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Striking Light, Striking Dark: Striking Words to a Zen Drum

“If light comes, I will strike it. If dark comes, I will strike it.” This is the inspiration behind Striking Light, Striking Dark: Poetry Set to Music, the collaboration between Christopher Yohmei Blasdel and Sasha Bogdanowitsch. It’s a mystical album, and when heard in one sitting, has the power to transport the listener to another time and place. The quotation comes from an 18th-century Japanese text, the Kyotaku Denki, which describes how the shakuhachi flute was brought to Japan from China for religious practices in the Fuke sect of Buddhism. The authenticity of this text is questioned, but the sentiment of this quotation provides these two artists with ample inspiration in this poetry-filled CD.

Blasdel has lived in Japan for decades, mastering the shakuhachi, a long end-blown flute traditionally made of bamboo. Blasdel uses two lengths of shakuhachi here, and with Bogdanowich’s plethora of world percussion instruments, these two artists create a unique and incredibly diverse soundworld in which to explore a mix of poetry on a general Buddhist theme. The opening tones of the shakuhachi quickly merge with Bogdanowitsch’s flexible voice and a subtle groove on the Brazilian surdo drum. The words are for the most part remarkably clear, but the two composers did not choose straightforward texts– the texts of the poems by Rainer Maria Rilke, Pablo Neruda, Sam Hamill, David Wagoner, and John Logan are available on both artists’ websites, but not included in the CD liner notes. It is a strange mix of new and old technology to sit and listen to a CD but have to check a website to read the poems.

Christopher Yohmei Blasdel – Photo by Iwasa Eiichiro

Christopher Yohmei Blasdel– Photo by Iwasa Eiichiro

But perhaps the poets’ original meaning is besides the point. Blasdel and Bogdanowitsch give the words a music of their own. A selection from Rilke’s Letters to a Young Poet, “How could we forget?” becomes a pulsating meditation on the words “could,” “transformed,” “races,” and “dragons.” The context of Rilke’s advice is lost, and the final poignant phrase of this paragraph in the original letter, “Perhaps all that frightens us, in its deepest essence, is something helpless that wants our love,” gets lost in form of the song and Blasdel’s powerfully insistent tones. Yet, the song is affecting in a different way; it gets at the desperation of the letter writer, and we can assume, of the young man to whom he is writing. Many of the songs here use the words as syllabic, rhythmic fodder for their ritualistic sounding music; the percussion and shakuhachi often mimic the sounds of the words, and the voice becomes a fellow instrument.

Bogdanowitsch moves from a lithe James Taylor-like sound to beautiful depths, and he is adept at bending pitches or making his voice reedy to suggest the Japanese vocal style which imbues these compositions. In “Solstice,” both voice and flute emerge breathily from a netherworld and almost pitchlessly articulate Sam Hamill’s sparse language, definitely striking the dark side of both instruments.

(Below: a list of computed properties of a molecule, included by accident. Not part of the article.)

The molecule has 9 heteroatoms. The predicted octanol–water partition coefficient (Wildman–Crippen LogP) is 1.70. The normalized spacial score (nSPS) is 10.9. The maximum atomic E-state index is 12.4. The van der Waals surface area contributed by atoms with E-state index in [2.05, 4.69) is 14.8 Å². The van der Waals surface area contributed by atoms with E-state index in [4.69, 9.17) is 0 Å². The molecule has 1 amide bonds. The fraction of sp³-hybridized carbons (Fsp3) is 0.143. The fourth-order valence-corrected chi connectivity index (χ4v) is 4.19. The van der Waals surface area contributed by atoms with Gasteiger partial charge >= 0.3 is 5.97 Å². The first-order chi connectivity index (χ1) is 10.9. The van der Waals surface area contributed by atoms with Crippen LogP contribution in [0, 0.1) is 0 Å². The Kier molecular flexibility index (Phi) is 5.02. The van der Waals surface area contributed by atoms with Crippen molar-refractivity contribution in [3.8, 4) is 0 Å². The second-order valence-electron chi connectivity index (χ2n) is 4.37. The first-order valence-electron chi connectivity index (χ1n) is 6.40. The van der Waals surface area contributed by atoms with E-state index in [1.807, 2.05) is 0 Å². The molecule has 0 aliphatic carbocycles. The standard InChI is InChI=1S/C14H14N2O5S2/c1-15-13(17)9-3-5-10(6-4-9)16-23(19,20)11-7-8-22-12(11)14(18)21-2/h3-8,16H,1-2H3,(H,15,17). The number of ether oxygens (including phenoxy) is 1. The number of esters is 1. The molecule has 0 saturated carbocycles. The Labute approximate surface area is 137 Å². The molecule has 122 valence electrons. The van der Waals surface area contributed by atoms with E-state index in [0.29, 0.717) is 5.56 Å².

What is most striking is the relationship between these two artists– with each other and with their chosen texts. Hamill is an outsider Zen poet inspired by the Beat writers. His works represent nearly half of the tracks on this album, and his mystical poems, filled with nature imagery and a sense of bemused wonder, seem to be at the heart of what inspired this album. Musically, they are the most formless of the tracks, accurately painting Hamill’s plaintive words in fluid and amorphous strokes. “Elegy” simply has a recitation of the text followed by a serpentine extended flute solo, and concluded by a repetition of this 5-line poem. Both voice and shakuhachi find the wry humor in “The Art of Literary Translation,” as “squabbling as they will/in busy traffic, two crows/make meals of road kill,” and twitter away raucously.

Sasha Bogdanowitsch

Sasha Bogdanowitsch

But there is also an almost-pop song based on a David Wagoner poem, “All of It.” An ostinato played on mbira array would not be out of place in a song by the band Air. The words “all of it/suffering my foolishness/I’ll take care of this and more” form a chorus of sorts with cheery, layered vocals and a real groove. The idea of the shakuhachi as a ritual instrument is very much alive here. Blasdel manages to coax a delicious and evocative array of sounds out of his instrument, and Bogdanowitsch’s voice fits in, imitating the flute’s breathy sound or percussively punctuating words. The style is like Osvaldo Golijov’s: a curious and, at its best, captivating mashup of world styles and utterly original takes on poetry. The quotation from the Kyotaku Denki gives rise to a sprawling 8-minute track near the close of the album, and this leads directly into a wordless, ritual chant version of a saltarello.

Striking Light, Striking Dark uses words to inspire rhythms, rhythms to inspire timbres, and the whole thing feels like a deeply inspired, free flowing kirtan. Lying somewhere between traditional world music, improvisation, and formal composition, this collaboration lingers in the ear and transforms poetry into meditation.

Striking Light, Striking Dark, Christopher Yohmei Blasdel & Sasha Bogdanowitsch (Ears Wide Open Records, 2015)

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